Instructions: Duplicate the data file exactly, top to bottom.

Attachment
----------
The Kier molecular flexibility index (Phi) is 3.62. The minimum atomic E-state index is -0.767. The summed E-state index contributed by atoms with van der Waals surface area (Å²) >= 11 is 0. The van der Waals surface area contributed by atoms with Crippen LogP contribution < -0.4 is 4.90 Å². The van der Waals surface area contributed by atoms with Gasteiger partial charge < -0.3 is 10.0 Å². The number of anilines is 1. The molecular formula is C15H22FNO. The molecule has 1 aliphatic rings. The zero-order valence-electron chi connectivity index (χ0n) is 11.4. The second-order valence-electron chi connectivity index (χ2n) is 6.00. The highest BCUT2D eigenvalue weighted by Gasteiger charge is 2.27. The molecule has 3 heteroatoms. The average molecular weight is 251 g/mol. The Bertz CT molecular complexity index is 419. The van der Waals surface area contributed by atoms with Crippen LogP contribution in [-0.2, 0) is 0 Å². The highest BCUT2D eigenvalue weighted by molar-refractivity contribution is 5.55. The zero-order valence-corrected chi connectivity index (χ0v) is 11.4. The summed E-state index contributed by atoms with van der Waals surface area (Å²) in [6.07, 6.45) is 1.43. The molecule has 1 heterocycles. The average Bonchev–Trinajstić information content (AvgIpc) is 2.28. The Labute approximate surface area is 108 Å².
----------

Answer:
The Kier molecular flexibility index (Phi) is 3.62. The minimum atomic E-state index is -0.767. The summed E-state index contributed by atoms with van der Waals surface area (Å²) >= 11 is 0. The van der Waals surface area contributed by atoms with Crippen LogP contribution < -0.4 is 4.90 Å². The van der Waals surface area contributed by atoms with Gasteiger partial charge < -0.3 is 10.0 Å². The number of anilines is 1. The molecular formula is C15H22FNO. The molecule has 1 aliphatic rings. The zero-order valence-electron chi connectivity index (χ0n) is 11.4. The second-order valence-electron chi connectivity index (χ2n) is 6.00. The highest BCUT2D eigenvalue weighted by Gasteiger charge is 2.27. The molecule has 3 heteroatoms. The average molecular weight is 251 g/mol. The Bertz CT molecular complexity index is 419. The van der Waals surface area contributed by atoms with Crippen LogP contribution in [-0.2, 0) is 0 Å². The highest BCUT2D eigenvalue weighted by molar-refractivity contribution is 5.55. The zero-order valence-corrected chi connectivity index (χ0v) is 11.4. The summed E-state index contributed by atoms with van der Waals surface area (Å²) in [6.07, 6.45) is 1.43. The molecule has 1 heterocycles. The average Bonchev–Trinajstić information content (AvgIpc) is 2.28. The Labute approximate surface area is 108 Å².